Faenza, located in the heart of Emilia-Romagna halfway between Bologna and the Adriatic Sea, is one of Italy’s most important centers of ceramic heritage. In fact, the term faience is just a Frenchified version of Faenza, bearing witness to the importance of the town’s ceramic history. Today, Faenza’s quiet streets and idyllic squares give little witness to the powerful influence this market town once wielded. Instead, it offers a delightful, off-the-beaten-track diversion for fans of authentic Italy and ceramic tradition.
Faenza, Piazza della Libertà
What exactly is maiolica?
Maiolica refers to the technique of painting with ceramic pigments against a white glaze background over terra-cotta. Making maiolica involves layering colored pigments on top of a white glaze achieved with tin oxide. When fired in a kiln, this technique imparts brightly colored, shiny colors that pop from a creamy, opaque background. This bold contrast of color against the white, along with characteristic stylistic conventions based on a visual vocabulary of the Italian Renaissance, first propelled this type of ceramic ware to fame and keeps it popular even by today’s standards of taste.
Pharmacy jar or “albarello” from Faenza, now in the Metropolitan Museum of Art, NYC (CC courtesy Met Museum)
In Faenza, the maiolica tradition began during the Middle Ages. By the 1500s, Faenza was famous for its annual weeklong fiera, which drew merchants and crowds from across Europe to trade everything from sheep to the region’s famous cheeses and cured ham. By that time, ceramicists in Faenza were already major producers and exporters of colorful ceramic wares.
Maiolica was popular with the noble classes for decorating fine homes throughout Italy during the Renaissance and Baroque periods. Pieces of maiolica were exchanged between acquaintances, and special pieces were commissioned to mark engagements, important political or business alliances between families, and other special occasions. Wealthy patrons tasked ceramics masters with creating “his-and-hers” plates depicting the elegant profiles of a bride and groom. They covered their tables with brightly painted wares depicting themes of hunting, mythology, and heraldry.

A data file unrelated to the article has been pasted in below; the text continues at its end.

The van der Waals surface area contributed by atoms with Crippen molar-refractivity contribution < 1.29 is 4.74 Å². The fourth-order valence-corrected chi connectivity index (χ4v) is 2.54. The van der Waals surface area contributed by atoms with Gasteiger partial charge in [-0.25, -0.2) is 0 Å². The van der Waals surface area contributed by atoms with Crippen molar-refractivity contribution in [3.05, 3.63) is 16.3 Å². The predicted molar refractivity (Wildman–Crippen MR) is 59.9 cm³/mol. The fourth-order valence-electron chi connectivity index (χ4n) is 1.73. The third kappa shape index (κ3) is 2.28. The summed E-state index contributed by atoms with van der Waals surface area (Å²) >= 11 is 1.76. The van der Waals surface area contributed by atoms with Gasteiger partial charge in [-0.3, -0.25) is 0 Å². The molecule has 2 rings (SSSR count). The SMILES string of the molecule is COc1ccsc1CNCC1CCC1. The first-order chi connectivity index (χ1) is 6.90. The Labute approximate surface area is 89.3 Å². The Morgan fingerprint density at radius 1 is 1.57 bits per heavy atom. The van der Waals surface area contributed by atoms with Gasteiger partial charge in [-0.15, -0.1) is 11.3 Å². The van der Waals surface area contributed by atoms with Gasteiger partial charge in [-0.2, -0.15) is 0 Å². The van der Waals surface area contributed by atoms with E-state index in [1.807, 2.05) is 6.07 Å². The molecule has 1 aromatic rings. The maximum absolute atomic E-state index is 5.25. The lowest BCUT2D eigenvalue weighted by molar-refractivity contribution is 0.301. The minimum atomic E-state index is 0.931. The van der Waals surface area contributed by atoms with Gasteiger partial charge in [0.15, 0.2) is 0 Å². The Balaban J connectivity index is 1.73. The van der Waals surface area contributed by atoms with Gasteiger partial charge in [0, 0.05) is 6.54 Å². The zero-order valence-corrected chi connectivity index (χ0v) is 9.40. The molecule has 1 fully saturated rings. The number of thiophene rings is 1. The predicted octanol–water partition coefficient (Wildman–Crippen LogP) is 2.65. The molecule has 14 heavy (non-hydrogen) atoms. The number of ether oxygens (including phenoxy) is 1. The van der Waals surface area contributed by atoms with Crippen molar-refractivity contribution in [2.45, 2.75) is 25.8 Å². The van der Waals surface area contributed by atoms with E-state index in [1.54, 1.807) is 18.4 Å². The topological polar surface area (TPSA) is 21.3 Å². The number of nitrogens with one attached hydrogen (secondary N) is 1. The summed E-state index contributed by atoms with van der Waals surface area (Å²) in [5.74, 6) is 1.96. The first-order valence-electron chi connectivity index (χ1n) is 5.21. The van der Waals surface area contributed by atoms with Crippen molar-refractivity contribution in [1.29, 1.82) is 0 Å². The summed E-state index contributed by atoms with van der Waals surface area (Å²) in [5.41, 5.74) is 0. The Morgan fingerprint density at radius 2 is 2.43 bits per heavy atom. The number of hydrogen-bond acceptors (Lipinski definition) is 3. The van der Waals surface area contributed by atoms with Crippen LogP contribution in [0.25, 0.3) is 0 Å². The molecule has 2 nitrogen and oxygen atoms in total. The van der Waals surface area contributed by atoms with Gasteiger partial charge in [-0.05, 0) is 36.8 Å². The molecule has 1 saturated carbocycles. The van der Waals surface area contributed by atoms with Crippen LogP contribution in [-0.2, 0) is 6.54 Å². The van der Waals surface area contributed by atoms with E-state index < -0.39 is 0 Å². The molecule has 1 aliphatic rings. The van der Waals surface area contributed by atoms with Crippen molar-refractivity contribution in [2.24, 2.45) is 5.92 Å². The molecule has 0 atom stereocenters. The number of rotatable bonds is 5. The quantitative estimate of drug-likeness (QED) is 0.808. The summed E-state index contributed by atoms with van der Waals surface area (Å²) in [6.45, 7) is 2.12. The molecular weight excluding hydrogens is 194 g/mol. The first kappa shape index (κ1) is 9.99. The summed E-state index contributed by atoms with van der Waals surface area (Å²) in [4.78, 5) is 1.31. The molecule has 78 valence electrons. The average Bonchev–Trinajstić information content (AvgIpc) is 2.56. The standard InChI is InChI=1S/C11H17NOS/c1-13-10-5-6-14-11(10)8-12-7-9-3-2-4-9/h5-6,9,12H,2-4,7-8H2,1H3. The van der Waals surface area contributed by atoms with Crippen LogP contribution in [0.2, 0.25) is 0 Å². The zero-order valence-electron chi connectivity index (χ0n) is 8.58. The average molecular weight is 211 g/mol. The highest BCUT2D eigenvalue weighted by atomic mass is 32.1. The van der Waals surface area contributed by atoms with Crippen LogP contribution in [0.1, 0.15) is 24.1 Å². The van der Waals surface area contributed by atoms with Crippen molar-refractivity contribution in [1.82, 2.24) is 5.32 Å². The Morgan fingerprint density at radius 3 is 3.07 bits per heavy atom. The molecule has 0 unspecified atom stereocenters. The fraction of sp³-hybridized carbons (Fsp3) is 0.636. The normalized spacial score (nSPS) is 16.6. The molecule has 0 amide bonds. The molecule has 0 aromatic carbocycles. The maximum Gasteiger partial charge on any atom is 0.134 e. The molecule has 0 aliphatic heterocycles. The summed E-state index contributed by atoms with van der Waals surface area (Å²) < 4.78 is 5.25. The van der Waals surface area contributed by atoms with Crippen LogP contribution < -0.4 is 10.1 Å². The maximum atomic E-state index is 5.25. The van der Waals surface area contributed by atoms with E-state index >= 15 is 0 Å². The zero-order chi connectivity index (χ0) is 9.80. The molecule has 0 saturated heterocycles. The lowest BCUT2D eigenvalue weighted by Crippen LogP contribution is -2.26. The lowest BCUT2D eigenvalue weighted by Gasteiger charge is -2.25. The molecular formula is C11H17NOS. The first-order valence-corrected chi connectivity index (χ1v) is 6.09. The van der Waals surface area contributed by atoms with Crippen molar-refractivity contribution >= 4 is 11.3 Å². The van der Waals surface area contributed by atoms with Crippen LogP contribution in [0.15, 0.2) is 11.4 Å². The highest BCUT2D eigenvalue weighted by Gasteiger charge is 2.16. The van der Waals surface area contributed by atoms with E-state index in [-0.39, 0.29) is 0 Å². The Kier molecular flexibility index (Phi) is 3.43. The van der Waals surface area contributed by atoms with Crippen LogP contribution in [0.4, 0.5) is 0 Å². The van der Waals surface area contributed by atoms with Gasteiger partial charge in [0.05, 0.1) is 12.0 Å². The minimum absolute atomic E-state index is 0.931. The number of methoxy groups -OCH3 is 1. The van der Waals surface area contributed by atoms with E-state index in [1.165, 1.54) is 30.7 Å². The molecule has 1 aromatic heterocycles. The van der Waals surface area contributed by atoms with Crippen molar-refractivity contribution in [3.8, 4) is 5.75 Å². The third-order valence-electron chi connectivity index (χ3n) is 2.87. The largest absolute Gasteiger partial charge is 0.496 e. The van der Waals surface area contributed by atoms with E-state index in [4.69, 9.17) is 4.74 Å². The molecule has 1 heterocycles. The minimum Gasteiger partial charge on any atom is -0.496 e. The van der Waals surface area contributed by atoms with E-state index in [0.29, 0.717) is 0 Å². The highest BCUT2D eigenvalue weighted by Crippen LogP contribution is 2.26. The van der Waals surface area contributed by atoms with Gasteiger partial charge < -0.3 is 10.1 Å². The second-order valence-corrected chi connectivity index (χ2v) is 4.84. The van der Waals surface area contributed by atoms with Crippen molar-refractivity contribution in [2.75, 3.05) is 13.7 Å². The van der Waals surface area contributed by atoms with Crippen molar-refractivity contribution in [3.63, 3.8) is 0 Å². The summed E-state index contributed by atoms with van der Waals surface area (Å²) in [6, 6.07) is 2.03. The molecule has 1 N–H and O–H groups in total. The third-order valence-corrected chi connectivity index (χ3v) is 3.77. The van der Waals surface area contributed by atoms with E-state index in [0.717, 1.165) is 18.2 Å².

“Beautiful Giulia” plate
Faenza became known for its “beautiful lady” plates, popular in the Renaissance as engagement and marriage gifts. Alongside a profile of a lovely female, the name of the lady—Bella Giulia for example—would be painted on a scroll. Today’s Faenza’s artisans make lovely reproductions of these beautiful lady plates, along with many other works— bells shaped like women with long dresses, small plates, pharmacy jars, eggs, Christmas ornaments, oil and vinegar jars, and many other small treasures.
“Crespina” dish, ca. 1480, now in the Metropolitan Museum of Art, NYC (CC courtesy Met Museum)
There’s no single style of Faenza ceramics, but today artisans who follow historical tradition take their inspiration from one or more of the main ceramic periods of Faenza: